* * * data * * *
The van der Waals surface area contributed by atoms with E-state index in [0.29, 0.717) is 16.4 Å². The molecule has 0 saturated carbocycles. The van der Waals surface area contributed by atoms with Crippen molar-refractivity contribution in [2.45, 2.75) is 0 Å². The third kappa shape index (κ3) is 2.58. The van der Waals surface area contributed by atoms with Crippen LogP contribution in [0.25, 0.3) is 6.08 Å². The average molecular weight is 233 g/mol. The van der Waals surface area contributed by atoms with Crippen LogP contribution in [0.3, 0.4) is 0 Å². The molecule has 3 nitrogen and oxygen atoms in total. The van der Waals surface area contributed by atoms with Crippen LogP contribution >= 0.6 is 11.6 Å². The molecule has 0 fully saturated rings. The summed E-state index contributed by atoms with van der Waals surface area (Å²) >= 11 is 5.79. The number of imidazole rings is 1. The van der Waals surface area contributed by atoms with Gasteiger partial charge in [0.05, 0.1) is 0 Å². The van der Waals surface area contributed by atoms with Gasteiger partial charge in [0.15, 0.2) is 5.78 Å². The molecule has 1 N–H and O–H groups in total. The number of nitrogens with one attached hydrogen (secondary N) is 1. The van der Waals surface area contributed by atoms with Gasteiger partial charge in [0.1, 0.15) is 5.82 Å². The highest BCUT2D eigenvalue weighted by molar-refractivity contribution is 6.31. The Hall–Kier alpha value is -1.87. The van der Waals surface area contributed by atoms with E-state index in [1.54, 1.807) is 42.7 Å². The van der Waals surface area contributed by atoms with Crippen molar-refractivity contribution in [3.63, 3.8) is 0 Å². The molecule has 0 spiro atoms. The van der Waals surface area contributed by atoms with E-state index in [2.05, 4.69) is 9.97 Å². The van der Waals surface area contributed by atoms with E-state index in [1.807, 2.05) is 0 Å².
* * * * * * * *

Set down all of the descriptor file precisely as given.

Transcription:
The van der Waals surface area contributed by atoms with E-state index in [0.29, 0.717) is 16.4 Å². The molecule has 0 saturated carbocycles. The van der Waals surface area contributed by atoms with Crippen molar-refractivity contribution in [2.45, 2.75) is 0 Å². The third kappa shape index (κ3) is 2.58. The van der Waals surface area contributed by atoms with Crippen LogP contribution in [0.25, 0.3) is 6.08 Å². The average molecular weight is 233 g/mol. The van der Waals surface area contributed by atoms with Crippen LogP contribution in [0.3, 0.4) is 0 Å². The molecule has 3 nitrogen and oxygen atoms in total. The van der Waals surface area contributed by atoms with Crippen LogP contribution >= 0.6 is 11.6 Å². The molecule has 0 fully saturated rings. The summed E-state index contributed by atoms with van der Waals surface area (Å²) >= 11 is 5.79. The number of imidazole rings is 1. The van der Waals surface area contributed by atoms with Gasteiger partial charge in [0.05, 0.1) is 0 Å². The van der Waals surface area contributed by atoms with Gasteiger partial charge in [0.15, 0.2) is 5.78 Å². The molecule has 1 N–H and O–H groups in total. The number of nitrogens with one attached hydrogen (secondary N) is 1. The van der Waals surface area contributed by atoms with Gasteiger partial charge in [0.1, 0.15) is 5.82 Å². The highest BCUT2D eigenvalue weighted by molar-refractivity contribution is 6.31. The Hall–Kier alpha value is -1.87. The van der Waals surface area contributed by atoms with E-state index in [1.54, 1.807) is 42.7 Å². The van der Waals surface area contributed by atoms with Crippen molar-refractivity contribution in [3.63, 3.8) is 0 Å². The molecule has 0 spiro atoms. The van der Waals surface area contributed by atoms with E-state index in [2.05, 4.69) is 9.97 Å². The van der Waals surface area contributed by atoms with E-state index in [1.807, 2.05) is 0 Å².